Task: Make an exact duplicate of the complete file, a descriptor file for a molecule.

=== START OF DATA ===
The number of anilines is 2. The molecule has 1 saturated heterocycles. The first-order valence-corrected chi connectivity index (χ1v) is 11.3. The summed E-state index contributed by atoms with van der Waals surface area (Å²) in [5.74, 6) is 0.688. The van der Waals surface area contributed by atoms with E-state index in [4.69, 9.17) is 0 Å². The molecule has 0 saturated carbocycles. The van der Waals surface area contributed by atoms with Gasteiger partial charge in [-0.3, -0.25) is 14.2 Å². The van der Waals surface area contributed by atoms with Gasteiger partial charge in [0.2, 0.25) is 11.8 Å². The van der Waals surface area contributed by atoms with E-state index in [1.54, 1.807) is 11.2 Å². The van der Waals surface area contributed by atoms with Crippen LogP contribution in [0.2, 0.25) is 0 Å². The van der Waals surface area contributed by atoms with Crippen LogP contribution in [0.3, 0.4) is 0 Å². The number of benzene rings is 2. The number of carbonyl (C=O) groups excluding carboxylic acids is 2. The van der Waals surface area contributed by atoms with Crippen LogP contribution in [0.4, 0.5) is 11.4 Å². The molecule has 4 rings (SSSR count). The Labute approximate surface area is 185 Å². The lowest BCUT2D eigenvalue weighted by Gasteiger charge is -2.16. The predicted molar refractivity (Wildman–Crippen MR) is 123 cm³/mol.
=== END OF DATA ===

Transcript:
The number of anilines is 2. The molecule has 1 saturated heterocycles. The first-order valence-corrected chi connectivity index (χ1v) is 11.3. The summed E-state index contributed by atoms with van der Waals surface area (Å²) in [5.74, 6) is 0.688. The van der Waals surface area contributed by atoms with E-state index in [4.69, 9.17) is 0 Å². The molecule has 0 saturated carbocycles. The van der Waals surface area contributed by atoms with Gasteiger partial charge in [-0.3, -0.25) is 14.2 Å². The van der Waals surface area contributed by atoms with Gasteiger partial charge in [0.2, 0.25) is 11.8 Å². The van der Waals surface area contributed by atoms with E-state index in [1.54, 1.807) is 11.2 Å². The van der Waals surface area contributed by atoms with Crippen LogP contribution in [0.2, 0.25) is 0 Å². The van der Waals surface area contributed by atoms with Crippen LogP contribution in [0.3, 0.4) is 0 Å². The number of benzene rings is 2. The number of carbonyl (C=O) groups excluding carboxylic acids is 2. The van der Waals surface area contributed by atoms with Crippen LogP contribution in [0.4, 0.5) is 11.4 Å². The molecule has 4 rings (SSSR count). The Labute approximate surface area is 185 Å². The lowest BCUT2D eigenvalue weighted by Gasteiger charge is -2.16. The predicted molar refractivity (Wildman–Crippen MR) is 123 cm³/mol.